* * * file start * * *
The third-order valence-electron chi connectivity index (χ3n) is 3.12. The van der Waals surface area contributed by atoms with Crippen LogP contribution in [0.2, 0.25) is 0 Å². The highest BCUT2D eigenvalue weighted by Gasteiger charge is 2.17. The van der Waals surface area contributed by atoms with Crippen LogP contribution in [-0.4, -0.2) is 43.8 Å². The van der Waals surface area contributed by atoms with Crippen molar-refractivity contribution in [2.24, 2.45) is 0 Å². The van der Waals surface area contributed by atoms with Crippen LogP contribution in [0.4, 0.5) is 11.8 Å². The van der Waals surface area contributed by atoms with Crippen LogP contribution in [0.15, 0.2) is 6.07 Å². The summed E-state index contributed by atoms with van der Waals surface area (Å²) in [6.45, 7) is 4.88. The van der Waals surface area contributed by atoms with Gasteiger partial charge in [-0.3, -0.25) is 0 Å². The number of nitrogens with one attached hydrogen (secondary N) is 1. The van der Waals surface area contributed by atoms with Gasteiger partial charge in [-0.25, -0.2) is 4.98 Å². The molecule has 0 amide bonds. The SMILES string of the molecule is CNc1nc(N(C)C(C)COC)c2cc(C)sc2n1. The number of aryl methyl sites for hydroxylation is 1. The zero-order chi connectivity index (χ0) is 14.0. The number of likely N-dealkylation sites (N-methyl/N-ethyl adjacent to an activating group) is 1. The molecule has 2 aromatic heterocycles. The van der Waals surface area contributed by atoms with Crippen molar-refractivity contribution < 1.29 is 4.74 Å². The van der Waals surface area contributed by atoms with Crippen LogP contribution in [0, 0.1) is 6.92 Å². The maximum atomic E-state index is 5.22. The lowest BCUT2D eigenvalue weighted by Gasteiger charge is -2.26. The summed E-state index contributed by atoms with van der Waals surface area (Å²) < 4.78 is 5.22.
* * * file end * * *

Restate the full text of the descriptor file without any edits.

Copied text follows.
The third-order valence-electron chi connectivity index (χ3n) is 3.12. The van der Waals surface area contributed by atoms with Crippen LogP contribution in [0.2, 0.25) is 0 Å². The highest BCUT2D eigenvalue weighted by Gasteiger charge is 2.17. The van der Waals surface area contributed by atoms with Crippen LogP contribution in [-0.4, -0.2) is 43.8 Å². The van der Waals surface area contributed by atoms with Crippen molar-refractivity contribution in [2.24, 2.45) is 0 Å². The van der Waals surface area contributed by atoms with Crippen LogP contribution in [0.4, 0.5) is 11.8 Å². The van der Waals surface area contributed by atoms with Crippen LogP contribution in [0.15, 0.2) is 6.07 Å². The summed E-state index contributed by atoms with van der Waals surface area (Å²) in [6.45, 7) is 4.88. The van der Waals surface area contributed by atoms with Gasteiger partial charge in [-0.3, -0.25) is 0 Å². The number of nitrogens with one attached hydrogen (secondary N) is 1. The van der Waals surface area contributed by atoms with Gasteiger partial charge in [-0.25, -0.2) is 4.98 Å². The molecule has 0 amide bonds. The SMILES string of the molecule is CNc1nc(N(C)C(C)COC)c2cc(C)sc2n1. The number of aryl methyl sites for hydroxylation is 1. The zero-order chi connectivity index (χ0) is 14.0. The number of likely N-dealkylation sites (N-methyl/N-ethyl adjacent to an activating group) is 1. The molecule has 2 aromatic heterocycles. The van der Waals surface area contributed by atoms with Crippen molar-refractivity contribution < 1.29 is 4.74 Å². The van der Waals surface area contributed by atoms with Crippen LogP contribution in [0, 0.1) is 6.92 Å². The maximum atomic E-state index is 5.22. The lowest BCUT2D eigenvalue weighted by Gasteiger charge is -2.26. The summed E-state index contributed by atoms with van der Waals surface area (Å²) < 4.78 is 5.22.